When you think of Erma Bombeck, the word "feminist" probably doesn't leap to mind. Instead, you might think of your mother's well-worn copy of one of Bombeck's ten bestsellers or a yellowed clipping of one of her syndicated newspaper columns stuck to your childhood fridge with a magnet. And, perhaps, that's just as Bombeck would have wanted it, having made a career, as she did, out of lampooning her life as a suburban housewife. But Bombeck was in many ways a feminist. A working mother herself, she nevertheless believed that the women's movement needed to expand to include the voices of stay-at-home mothers. As she strove to balance her own career and family, she also worked tirelessly -- if in vain -- for the passage of the Equal Rights Amendment.
Erma Bombeck was born in 1927 in Dayton, Ohio, where she grew up in humble, working class surroundings. Erma's father died suddenly when she was nine, and she and her mother -- also named Erma, and only 25 herself -- moved in with her grandmother. The elder Erma went to work full time and eventually remarried. The younger Erma was a shy, book-loving child, despite the song and dance gig with a local radio station's children's revue that her mother signed her up for. In junior high, Erma started writing a humor column for the school newspaper, an experience about which she later recollected, "God, I wanted to write. That's all I wanted to do. I really loved the exaggeration. I still write about passing my varicose veins off as textured stockings."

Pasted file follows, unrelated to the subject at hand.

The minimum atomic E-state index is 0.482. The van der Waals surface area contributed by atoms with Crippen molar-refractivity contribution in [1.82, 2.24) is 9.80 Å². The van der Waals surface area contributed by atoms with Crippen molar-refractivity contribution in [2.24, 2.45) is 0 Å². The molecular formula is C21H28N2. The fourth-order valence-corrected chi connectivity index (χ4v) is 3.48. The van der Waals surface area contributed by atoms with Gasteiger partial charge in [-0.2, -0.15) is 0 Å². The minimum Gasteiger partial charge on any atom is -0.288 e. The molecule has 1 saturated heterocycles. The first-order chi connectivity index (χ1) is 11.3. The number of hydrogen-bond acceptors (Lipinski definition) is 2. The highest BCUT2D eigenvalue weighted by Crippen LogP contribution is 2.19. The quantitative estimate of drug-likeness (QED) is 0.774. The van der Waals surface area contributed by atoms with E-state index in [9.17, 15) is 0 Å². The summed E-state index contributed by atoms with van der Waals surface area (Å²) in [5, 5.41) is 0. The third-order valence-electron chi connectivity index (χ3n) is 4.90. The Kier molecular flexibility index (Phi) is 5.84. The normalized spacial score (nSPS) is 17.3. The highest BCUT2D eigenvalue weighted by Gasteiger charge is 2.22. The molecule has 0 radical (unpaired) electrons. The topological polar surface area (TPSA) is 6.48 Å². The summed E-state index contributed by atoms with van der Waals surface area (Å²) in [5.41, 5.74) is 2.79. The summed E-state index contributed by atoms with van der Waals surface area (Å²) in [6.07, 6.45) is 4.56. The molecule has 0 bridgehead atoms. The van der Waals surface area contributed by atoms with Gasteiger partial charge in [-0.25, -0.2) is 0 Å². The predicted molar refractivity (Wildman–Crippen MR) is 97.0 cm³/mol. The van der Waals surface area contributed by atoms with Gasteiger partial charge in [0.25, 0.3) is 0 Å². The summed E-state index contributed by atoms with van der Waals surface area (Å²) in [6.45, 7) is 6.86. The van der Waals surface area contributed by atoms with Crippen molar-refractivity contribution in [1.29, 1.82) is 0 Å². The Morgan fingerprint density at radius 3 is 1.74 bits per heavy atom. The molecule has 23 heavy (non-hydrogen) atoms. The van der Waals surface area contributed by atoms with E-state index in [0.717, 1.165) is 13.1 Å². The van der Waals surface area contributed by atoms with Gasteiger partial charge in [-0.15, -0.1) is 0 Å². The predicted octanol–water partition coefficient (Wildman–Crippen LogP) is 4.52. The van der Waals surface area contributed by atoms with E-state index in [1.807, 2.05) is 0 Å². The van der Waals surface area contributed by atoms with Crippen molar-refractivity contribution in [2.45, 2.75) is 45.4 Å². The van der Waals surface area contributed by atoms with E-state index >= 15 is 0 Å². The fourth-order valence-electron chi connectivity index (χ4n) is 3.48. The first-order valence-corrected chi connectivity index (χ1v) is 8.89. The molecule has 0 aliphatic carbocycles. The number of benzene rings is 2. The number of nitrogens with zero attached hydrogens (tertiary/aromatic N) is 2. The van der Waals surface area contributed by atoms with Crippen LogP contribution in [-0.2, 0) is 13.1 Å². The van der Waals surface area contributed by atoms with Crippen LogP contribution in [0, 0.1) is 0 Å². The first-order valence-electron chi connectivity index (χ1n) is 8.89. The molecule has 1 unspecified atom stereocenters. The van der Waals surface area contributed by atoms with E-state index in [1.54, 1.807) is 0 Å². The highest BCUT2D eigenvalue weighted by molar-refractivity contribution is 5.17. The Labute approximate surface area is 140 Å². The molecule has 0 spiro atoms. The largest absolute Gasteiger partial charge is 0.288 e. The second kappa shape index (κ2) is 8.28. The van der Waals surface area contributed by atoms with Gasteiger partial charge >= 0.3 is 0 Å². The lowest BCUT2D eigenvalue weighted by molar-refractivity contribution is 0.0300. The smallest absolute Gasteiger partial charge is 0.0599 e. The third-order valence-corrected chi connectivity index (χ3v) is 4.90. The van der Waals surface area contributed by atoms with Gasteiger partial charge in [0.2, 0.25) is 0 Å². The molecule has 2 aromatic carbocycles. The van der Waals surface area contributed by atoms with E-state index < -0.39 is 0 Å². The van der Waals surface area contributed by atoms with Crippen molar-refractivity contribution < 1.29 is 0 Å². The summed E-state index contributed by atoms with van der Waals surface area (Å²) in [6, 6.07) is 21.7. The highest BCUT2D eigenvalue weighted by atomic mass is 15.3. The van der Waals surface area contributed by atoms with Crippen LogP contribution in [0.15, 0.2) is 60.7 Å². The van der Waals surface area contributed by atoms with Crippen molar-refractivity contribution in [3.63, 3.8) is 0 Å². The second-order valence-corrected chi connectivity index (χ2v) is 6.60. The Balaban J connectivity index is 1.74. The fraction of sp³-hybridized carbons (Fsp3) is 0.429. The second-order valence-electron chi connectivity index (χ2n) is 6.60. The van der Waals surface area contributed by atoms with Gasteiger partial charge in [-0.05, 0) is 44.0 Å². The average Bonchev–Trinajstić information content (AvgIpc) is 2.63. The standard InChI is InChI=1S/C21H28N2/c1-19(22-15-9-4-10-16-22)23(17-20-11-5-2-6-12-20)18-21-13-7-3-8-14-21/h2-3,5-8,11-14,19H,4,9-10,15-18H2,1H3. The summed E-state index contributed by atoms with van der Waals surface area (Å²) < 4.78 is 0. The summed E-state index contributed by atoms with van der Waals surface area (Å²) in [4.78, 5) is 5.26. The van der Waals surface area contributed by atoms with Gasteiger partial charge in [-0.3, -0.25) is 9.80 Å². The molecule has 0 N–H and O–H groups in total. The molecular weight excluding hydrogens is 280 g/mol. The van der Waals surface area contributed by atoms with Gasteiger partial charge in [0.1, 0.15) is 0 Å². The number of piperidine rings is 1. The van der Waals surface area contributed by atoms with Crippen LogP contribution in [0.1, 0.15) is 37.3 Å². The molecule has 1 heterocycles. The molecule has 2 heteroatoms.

After graduating from high school -- the first person in her family to do so -- Bombeck lived at home and worked a number of jobs, including penning the newsletter for a local department store, to help pay her way through college. After graduating from the University of Dayton, where a supportive teacher presciently told her, "You can write," she became a reporter for the Dayton Herald. She threw herself into her work, but felt stymied by skeptical editors who didn't know what to make of "Operation Dustrag," her column that offered a humorous take on homemaking. In 1949, Erma married her husband Bill; in 1953, they adopted their daughter Betsy, a decision which helped crystallize her decision to quit her job at the paper. Less than two years later, when Erma was pregnant with their son Andrew, the Bombecks moved to a suburban tract house in Centerville, Ohio, and commenced the domestic life she would later come to caricature in her columns.
Living in Centerville and staying home with her three children (son Matthew was born in 1958), Bombeck worked with her husband to give her kids advantages she hadn't had as a girl. However, she soon found herself suffering from an affliction soon to be diagnosed by Betty Friedan as the "Problem That Has No Name." Bombeck put much of her creative and professional life on hold when her children were very young -- busying herself with taking care of her kids and her home and hiding, she wrote, "my dreams in the back of my mind -- it was the only safe place in the house. From time to time I would get them out and play with them, not daring to reveal them to anyone else because they were fragile and might get broken."
But in 1964, when, according to Bombeck, her household "responsibilities began to level off," she started to share those dreams with an audience, using her experiences as a homemaker as the fodder for a weekly humor column in the local paper, an undertaking about which she famously said, "I was too old for a paper route, too young for Social Security, and too tired for an affair." In a scenario most writers wouldn't dare to dream about, the next year the Dayton Journal-Herald offered her a column, which was almost immediately syndicated by Newsday and eventually appeared in 900 newspapers.